Yet climate protection would come cheap here. The industry could "save half of these emissions without higher costs," says the head of the International Energy Agency, Fatih Birol – after all, the gas that currently escapes through leaks could then be sold. In the long run, he says, that would be as good for the climate as "ridding half of all the cars currently on the road worldwide of exhaust fumes."
The issue is particularly virulent in the U.S. The years-long fracking boom has flooded the market with cheap gas, displacing coal and thus reducing CO2 emissions by 14 percent since 2005. At the same time, the Trump administration has loosened regulations on the gas industry. Since the fracking industry went into decline in the spring, thousands of wells have been abandoned, many probably not properly secured against methane outgassing.
One of the largest U.S. environmental organizations, EDF, is fighting the methane disaster with new measurement methods and its own satellite, among other things: Starting in 2022, "MethaneSAT" will sniff around the world for the climate killer from space.
Then there will also be more clarity about emissions in Russia. Upon request, the Nord Stream company refers to data from Gazprom. According to this, transport through the Baltic Sea reduces CO2 emissions by 43 percent compared to delivery through Ukraine and by 37 percent compared to the pipeline through Belarus – because the gas from the north flows through the pipeline at higher natural pressure.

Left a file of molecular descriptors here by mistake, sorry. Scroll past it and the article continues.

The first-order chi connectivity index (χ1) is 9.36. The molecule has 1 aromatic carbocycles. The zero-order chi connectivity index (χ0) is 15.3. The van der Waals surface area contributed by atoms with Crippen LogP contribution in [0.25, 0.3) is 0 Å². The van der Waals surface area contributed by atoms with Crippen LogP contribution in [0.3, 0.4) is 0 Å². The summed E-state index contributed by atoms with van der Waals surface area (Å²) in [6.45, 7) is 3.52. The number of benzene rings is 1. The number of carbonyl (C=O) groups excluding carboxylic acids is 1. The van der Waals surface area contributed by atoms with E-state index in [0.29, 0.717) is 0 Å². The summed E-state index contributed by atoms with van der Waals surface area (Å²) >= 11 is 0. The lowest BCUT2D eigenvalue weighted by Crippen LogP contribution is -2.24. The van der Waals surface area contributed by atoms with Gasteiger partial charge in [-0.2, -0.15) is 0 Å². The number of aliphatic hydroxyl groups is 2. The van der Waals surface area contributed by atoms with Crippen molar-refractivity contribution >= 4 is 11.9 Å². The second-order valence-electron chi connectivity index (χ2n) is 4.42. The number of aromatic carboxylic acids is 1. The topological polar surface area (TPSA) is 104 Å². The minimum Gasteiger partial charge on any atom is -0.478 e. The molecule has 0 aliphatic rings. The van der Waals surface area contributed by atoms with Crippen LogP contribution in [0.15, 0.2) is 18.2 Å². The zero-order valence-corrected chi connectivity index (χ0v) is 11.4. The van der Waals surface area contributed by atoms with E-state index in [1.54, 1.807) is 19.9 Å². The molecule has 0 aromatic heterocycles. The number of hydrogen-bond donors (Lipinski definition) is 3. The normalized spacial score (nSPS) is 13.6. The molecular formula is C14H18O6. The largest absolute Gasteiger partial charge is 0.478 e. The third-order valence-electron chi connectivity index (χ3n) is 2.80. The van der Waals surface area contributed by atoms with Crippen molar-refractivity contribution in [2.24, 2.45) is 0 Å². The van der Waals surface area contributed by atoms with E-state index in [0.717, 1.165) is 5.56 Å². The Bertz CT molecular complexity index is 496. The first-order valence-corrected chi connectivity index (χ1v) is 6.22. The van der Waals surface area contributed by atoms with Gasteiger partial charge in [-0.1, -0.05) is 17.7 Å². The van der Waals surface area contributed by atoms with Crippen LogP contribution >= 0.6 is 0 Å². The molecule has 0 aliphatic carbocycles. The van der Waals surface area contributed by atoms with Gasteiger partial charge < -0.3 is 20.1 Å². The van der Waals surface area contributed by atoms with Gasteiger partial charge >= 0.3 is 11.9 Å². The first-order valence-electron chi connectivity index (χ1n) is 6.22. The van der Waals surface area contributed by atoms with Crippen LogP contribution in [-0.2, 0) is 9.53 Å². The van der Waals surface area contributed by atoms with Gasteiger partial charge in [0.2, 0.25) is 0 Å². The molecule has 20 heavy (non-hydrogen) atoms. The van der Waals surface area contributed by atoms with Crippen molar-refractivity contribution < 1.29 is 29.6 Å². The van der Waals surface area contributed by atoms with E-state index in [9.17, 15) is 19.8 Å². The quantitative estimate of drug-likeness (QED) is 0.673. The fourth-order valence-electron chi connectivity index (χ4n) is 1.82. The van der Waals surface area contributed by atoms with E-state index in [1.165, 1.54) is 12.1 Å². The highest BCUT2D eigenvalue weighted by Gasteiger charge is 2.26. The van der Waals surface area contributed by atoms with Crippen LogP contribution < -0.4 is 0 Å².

There is no information on methane losses, and certainly no independent measurements. Even a study by the Fraunhofer Institute for the Federal Environment Agency last year, which attested that Russian gas had less climate impact than coal (but about as much as oil), had to settle for official average data.
Competition for renewables
It has long been clear among experts that gas is no climate savior. As early as 2014, researchers investigated the consequences of a global expansion of cheap fracked gas. The result: gas would displace CO2-intensive coal, but also put CO2-free alternatives such as nuclear power and renewables in distress and encourage waste through low prices. In the best-case scenario, the researchers say, there would be a CO2 saving of 2 percent – but much more likely there would be more CO2 emissions: by up to 11 percent.
Earlier, researchers had feared that over a hundred years, fracking would be as damaging to the climate as coal use. And the eco think tank Global Energy Monitor wrote that the planned $500 billion expansion of the global infrastructure for liquefied natural gas poses a threat to the climate "as great as coal expansion."
In any case, there is no room for fossil fuels in the "climate neutrality" to which the EU and Germany are committed in the medium term. Back in 2013, it was calculated that only about half of all known gas reserves can be burned if the climate targets are to be met – the rest must remain in the ground as "unburnable carbon," as the landmark study was called.
However, there might still be a use for the Nord Stream 2 pipeline in a climate protection scenario in about a decade’s time: as a transport route for hydrogen, which industry in Europe will urgently need. For this, it would have to be produced in Russia using renewable energies. So far, however, Gazprom has no plans for this.